Go vote. It’s a right and a privilege, and as I found out this year, there are a heckuva lot of people involved in making elections work.
For the first time in my life, I voted absentee. Barely. In early October, I requested my ballot from my home county circuit clerk’s office, only to see the weeks pass without a ballot arriving. When communication with the office failed, I sought the aid of my secretary of state’s election division to remind the folks in my county to do their job.
It was a mess of phone calls, record keeping, and legal actions. I was thankful for the good I saw in public servants – I must have gotten aid from five or six different people in the S.O.S.’s office, many of whom called me. Yet, the well-documented incompetence of one county’s election infrastructure seemed too much to overcome in time to exercise my right to vote.
This was going to a blog post about voter disenfranchisement, a system that failed its displaced constituency. Fortunately, the cogs and gears fell into place, and the system came through for me without a moment to spare.
So it seems my ballot will be among those counted this year. And it should feel better than ever before. This time, it took real time and effort – to make the calls, to fill out the paperwork, to find the notary, to beat the deadline. This time, my vote came with hardship. This time, I valued the notion of our representative democracy and what it meant to have a voice.
It should feel better than ever before. But it didn’t.
How could it? This presidential campaign cycle was the longest in our nation’s history. President Obama has reverted to Candidate Obama for most of the year, and Mitt Romney has been campaigning almost continuously since his first try at the nomination began in 2007.
The process was exhausting. To witness a president I supported in 2008 fail to steer the power of the executive to accomplish what he was elected to do, but wield it mightily in doctrinal extensions of the War on Terror (He has a kill list, after all, executed by robots in the skies).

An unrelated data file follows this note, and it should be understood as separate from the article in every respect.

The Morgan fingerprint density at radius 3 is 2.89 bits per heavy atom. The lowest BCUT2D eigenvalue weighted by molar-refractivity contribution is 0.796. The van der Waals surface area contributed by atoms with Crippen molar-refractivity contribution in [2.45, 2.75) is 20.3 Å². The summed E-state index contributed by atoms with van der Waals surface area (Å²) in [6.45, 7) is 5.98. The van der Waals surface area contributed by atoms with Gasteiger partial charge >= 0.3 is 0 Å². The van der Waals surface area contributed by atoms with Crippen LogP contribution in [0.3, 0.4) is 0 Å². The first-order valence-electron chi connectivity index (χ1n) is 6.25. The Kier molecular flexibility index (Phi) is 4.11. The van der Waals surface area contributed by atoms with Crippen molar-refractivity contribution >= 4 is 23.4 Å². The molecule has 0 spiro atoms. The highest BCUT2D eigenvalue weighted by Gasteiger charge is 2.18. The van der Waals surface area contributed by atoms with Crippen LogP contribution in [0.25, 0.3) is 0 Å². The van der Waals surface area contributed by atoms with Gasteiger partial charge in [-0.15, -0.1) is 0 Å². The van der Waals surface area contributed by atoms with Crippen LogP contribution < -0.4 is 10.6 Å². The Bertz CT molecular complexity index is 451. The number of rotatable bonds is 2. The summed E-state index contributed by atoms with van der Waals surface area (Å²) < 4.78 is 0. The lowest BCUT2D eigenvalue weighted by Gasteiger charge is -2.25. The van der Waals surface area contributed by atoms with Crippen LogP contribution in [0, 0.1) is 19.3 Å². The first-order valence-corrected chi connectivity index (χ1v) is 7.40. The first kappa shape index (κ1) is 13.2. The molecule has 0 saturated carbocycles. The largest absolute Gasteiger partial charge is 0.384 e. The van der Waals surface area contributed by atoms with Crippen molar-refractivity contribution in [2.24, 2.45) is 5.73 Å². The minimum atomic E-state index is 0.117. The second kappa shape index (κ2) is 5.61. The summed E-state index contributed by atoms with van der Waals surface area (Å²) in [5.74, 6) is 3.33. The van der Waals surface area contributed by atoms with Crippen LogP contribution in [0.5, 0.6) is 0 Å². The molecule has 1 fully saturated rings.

Or to witness a challenger I also supported in 2008 become a different person every half hour to pander to target audiences and convince them that he would make a strong leader. The challenger made every effort to distinguish himself from the incumbent, except in the realm of foreign wars and constitutional rights in America’s new military construct. There, they exhibit the same brashness that comes from either inexperience or inattention.
Above all, I don’t see strong leadership in either of our major party candidates this year, and it led me to cast the ballot myself and many others worked to procure with a heavy disappointment, and a hope that I am dead wrong.
In 2008, I provided a presidential endorsement. In 2012, I do no such thing, because for the first time since I began paying attention to politics, I have major reservations about all options.
I didn’t come here to tell you which man to vote for, or which man I voted for, if either. I came here to tell you the effort gladly undertaken to exercise my right to vote, and the thought process that led to my malaise regarding the vote itself.
I ask you to take the responsibility seriously. That you consider the candidates in light of their records, their character, and your own guiding values and beliefs. On Tuesday, vote, and be proud you efforted to make America better. Maybe for you there is a man on the ballot who can do that.